While experienced hikers and outdoor enthusiasts like to skip this section, everyone hiking or spending time outdoors while in Breckenridge should heed these simple suggestions that can prevent a vacation from turning sour.
PACKING FOR YOUR BRECKENRIDGE VACATION
You'll want to bring clothes that can be easily layered, especially if you plan on hiking or traveling up to areas with a higher elevation than Breckenridge. Afternoon thunderstorms are a common occurrence, so don't forget your rain jacket. And, while daytime summer temperatures are warm and comfortable, the temperature may drop into the 30s or 40s at night. Be prepared with pants and a lightweight jacket. Check the forecast ahead of time to see what kind of conditions to expect. Make sure you bring comfortable shoes that are appropriate for whatever activities you're planning. Other items, like sunscreen and a hat, are also valuable additions to your suitcase.
Mountain weather is extremely fickle and afternoon thunderstorms can sneak up on you. Plan your hikes and other outdoor activities for the morning with a return based around a late lunch, and you'll likely save yourself from getting soaked by the afternoon rain. Check weather forecasts often. When you do head out, keep an eye on the horizon for clouds. If the clouds start to build, watch them for lightning. Lightning strikes pose a real danger, especially if you're above the treeline. If clouds start to look ominous or if you see lightning, head back. That storm will get to you faster than you think it will. If you hear thunder, you need to get to shelter as quickly as you can.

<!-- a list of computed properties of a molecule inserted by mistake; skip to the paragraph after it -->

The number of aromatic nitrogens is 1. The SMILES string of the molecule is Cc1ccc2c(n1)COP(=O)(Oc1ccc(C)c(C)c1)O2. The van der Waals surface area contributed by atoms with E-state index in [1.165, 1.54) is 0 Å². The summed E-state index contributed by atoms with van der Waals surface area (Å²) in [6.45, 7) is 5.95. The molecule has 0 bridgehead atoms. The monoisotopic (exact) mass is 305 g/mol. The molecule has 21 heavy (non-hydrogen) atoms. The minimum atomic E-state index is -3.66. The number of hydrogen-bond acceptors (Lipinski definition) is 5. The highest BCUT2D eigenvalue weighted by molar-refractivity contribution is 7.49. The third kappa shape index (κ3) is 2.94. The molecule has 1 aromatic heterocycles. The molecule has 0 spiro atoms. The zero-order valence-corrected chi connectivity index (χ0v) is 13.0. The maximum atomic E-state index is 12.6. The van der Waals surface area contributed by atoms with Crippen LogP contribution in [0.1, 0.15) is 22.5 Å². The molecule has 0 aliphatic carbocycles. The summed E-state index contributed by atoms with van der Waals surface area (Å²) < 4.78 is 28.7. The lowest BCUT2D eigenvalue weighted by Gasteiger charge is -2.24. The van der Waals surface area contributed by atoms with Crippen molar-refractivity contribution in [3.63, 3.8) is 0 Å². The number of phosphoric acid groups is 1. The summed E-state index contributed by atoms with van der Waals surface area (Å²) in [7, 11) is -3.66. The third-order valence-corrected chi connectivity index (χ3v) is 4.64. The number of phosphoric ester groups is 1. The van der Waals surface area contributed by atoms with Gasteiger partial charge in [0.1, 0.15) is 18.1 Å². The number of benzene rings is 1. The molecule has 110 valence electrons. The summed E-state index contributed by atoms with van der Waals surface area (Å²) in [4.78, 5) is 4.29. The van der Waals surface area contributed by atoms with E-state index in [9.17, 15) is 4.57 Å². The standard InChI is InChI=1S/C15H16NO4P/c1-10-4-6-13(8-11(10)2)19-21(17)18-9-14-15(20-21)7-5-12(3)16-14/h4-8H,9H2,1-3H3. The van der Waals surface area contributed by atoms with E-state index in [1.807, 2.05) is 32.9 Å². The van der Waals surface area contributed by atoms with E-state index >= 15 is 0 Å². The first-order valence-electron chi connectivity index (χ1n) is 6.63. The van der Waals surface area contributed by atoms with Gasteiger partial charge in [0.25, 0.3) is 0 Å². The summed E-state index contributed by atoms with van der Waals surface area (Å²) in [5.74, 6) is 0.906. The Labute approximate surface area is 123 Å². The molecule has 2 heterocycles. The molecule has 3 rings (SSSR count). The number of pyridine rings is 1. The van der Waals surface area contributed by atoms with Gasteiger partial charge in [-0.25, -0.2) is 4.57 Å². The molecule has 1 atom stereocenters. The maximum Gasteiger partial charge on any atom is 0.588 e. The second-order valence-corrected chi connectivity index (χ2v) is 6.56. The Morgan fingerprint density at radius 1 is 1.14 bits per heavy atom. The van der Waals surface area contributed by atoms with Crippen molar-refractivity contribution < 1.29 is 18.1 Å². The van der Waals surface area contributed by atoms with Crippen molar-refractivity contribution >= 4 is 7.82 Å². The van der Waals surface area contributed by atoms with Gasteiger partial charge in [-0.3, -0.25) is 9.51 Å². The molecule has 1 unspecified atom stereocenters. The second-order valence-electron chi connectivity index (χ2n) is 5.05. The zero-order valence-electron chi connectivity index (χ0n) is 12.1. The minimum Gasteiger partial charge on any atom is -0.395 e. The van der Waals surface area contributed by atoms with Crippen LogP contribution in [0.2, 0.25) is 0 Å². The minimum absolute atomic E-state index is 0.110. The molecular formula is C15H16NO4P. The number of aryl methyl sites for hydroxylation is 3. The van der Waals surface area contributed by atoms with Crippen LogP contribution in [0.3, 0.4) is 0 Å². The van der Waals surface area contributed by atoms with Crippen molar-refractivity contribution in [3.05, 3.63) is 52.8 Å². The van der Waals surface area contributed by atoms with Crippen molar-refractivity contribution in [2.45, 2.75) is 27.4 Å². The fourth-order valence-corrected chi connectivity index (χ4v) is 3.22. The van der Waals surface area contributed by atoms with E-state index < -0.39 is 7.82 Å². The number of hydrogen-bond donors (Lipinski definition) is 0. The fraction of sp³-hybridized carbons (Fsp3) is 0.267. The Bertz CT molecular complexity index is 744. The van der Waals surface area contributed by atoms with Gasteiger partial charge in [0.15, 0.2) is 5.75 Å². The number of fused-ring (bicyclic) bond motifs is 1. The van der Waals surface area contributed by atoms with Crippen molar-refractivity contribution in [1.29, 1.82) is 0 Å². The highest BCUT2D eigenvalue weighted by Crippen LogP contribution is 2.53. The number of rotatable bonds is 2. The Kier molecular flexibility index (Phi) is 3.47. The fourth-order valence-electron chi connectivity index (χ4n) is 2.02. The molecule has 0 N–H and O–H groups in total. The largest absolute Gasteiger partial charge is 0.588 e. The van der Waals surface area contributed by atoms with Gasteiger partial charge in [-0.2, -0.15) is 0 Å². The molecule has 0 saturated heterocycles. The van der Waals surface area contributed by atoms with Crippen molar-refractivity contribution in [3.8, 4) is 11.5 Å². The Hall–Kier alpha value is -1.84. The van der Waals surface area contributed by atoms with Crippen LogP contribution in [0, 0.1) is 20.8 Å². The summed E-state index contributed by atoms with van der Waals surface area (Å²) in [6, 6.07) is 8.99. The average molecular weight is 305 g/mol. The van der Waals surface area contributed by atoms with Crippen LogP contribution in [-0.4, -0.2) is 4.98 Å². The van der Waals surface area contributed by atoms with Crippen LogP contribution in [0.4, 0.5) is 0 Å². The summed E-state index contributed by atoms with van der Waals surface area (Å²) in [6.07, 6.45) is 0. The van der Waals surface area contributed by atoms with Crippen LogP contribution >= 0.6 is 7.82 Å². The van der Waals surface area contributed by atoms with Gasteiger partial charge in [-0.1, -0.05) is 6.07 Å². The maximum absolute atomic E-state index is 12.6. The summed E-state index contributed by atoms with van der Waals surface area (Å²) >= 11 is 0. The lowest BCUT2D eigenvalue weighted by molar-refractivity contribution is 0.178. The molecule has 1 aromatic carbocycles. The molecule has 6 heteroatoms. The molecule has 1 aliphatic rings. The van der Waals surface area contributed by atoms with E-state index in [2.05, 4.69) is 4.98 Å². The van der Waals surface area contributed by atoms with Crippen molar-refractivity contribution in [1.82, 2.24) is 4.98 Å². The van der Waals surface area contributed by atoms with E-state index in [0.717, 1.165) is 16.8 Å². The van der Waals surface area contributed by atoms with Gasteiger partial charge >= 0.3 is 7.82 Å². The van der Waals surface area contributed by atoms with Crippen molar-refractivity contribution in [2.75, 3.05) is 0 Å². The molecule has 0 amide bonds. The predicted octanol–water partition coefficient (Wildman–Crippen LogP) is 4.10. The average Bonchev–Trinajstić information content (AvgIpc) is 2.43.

Bring a good supply of water and high energy food for your outdoor adventures. The dry air, elevation, and physical exertion make fuel and hydration essential for enjoying any outdoor activities. Breckenridge is 9,600 feet above sea level, meaning it stands nearly a mile higher in elevation than Denver. Anyone ascending over 1,500 feet in one day, especially after going higher than 8,000 feet above sea level, risks altitude sickness. Visitors to Breckenridge should take extra precautions to avoid symptoms.
Drinking lots of water, providing your body with good food, and knowing your limits when ascending can all make your stay more enjoyable. Typically, altitude sickness involves nausea, loss of appetite, difficulty sleeping, and headaches. Medicines like aspirin or ibuprofen may help with these.
Altitude sickness can manifest itself in more dangerous forms. If you or someone you're with experiences symptoms like fever, coughing up frothy saliva, confusion, unstable emotions, or excessive drowsiness, this could indicate severe forms of altitude sickness. People experiencing these conditions need to immediately descend altitude and get to a hospital.